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Interview

Building Business from Data

The data from IoT devices creates new business opportunities.

By Tom Haunert

May/June 2018

IoT may still qualify as emerging technology, but enterprise IoT is now a part of many business strategies, plans, proof-of-concept projects, and more. Oracle Magazine caught up with Harish Gaur, senior director, product management, Internet of Things at Oracle, to talk about the state of enterprise IoT, business strategies and use cases, Oracle’s latest IoT services, and more.

Oracle Magazine: What is the state of IoT in the enterprise?

Gaur: Most companies I speak to have some sort of an enterprise IoT initiative in their strategic roadmap, and we are starting to see a lot more IoT deployment.

We are starting to see patterns emerge, patterns of why companies are using IoT. The patterns I see bubble up in every use case focus on how to improve the existing way of doing business.

If I am servicing an asset, for example, how do I do improve those processes? We call that pattern improving existing operations.

We are telling customers don’t start with your sensors and don’t start with your devices.”

The second pattern is about gaining visibility into what’s going on in real time. Many businesses just want to understand where an asset is at the current point in time or what the health of a fleet is at the current point in time.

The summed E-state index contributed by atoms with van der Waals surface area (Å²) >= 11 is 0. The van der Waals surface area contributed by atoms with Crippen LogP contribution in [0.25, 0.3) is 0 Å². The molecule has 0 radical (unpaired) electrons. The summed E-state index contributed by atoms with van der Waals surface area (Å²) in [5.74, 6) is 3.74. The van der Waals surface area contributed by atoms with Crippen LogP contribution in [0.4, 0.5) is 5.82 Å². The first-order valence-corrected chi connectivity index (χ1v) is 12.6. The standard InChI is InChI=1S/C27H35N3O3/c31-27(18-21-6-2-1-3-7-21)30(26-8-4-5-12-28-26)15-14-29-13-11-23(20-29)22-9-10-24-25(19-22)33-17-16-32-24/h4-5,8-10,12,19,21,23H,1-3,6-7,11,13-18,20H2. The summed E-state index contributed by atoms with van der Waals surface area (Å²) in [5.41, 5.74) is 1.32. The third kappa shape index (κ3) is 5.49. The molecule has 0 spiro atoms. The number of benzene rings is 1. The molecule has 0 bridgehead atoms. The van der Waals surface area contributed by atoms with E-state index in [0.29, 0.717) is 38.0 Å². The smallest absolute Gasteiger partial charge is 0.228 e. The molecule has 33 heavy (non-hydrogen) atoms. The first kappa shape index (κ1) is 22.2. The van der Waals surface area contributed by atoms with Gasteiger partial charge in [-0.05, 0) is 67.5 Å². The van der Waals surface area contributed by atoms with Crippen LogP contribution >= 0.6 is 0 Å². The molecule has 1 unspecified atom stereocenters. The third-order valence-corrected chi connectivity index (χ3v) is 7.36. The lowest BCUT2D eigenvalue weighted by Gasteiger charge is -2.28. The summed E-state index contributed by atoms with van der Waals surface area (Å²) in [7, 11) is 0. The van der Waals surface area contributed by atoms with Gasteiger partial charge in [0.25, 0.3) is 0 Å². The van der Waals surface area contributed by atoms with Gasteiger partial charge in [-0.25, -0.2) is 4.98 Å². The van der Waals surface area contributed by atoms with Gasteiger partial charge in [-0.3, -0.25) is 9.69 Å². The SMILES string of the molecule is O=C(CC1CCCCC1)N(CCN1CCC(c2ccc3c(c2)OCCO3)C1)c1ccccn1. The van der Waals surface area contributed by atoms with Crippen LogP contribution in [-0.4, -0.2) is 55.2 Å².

The third pattern is about businesses getting very creative and, as a result, enabling new models. They start with the goal of “Hey, I want to monitor my smart factory” or “I want to monitor my fleet,” but then they realize they can do more with all the data they are getting from those enterprise assets.

Oracle Magazine: How do businesses get started with IoT projects? And what are some typical industrial or enterprise IoT use cases?

Gaur: We are telling customers don’t start with your sensors and don’t start with your devices. Instead, we tell them to start with the KPI [key performance indicator] that they want to monitor and improve. And from there, they can identify the data they would need in order to monitor that KPI, whether that data comes from an ERP [enterprise resource planning] system, a manufacturing plant, a maintenance system, or a type of asset or device. And once they identify the datasources, then they can start capturing all the data from those sources.

I talked about three IoT patterns we’re starting to see: improving operations, improving visibility, and enabling new business models. Let me give you some use case examples.

Improving the service operations could include monitoring the location of a pallet, the health of the HVAC system based on the temperature data, or the location and health of any other asset. Location- and health-based tracking are critical in manufacturing, shipping, workplace safety, plant safety, and more. With the tracking information, businesses can track and take actions to prevent accidents, make deliveries faster, save time, and more.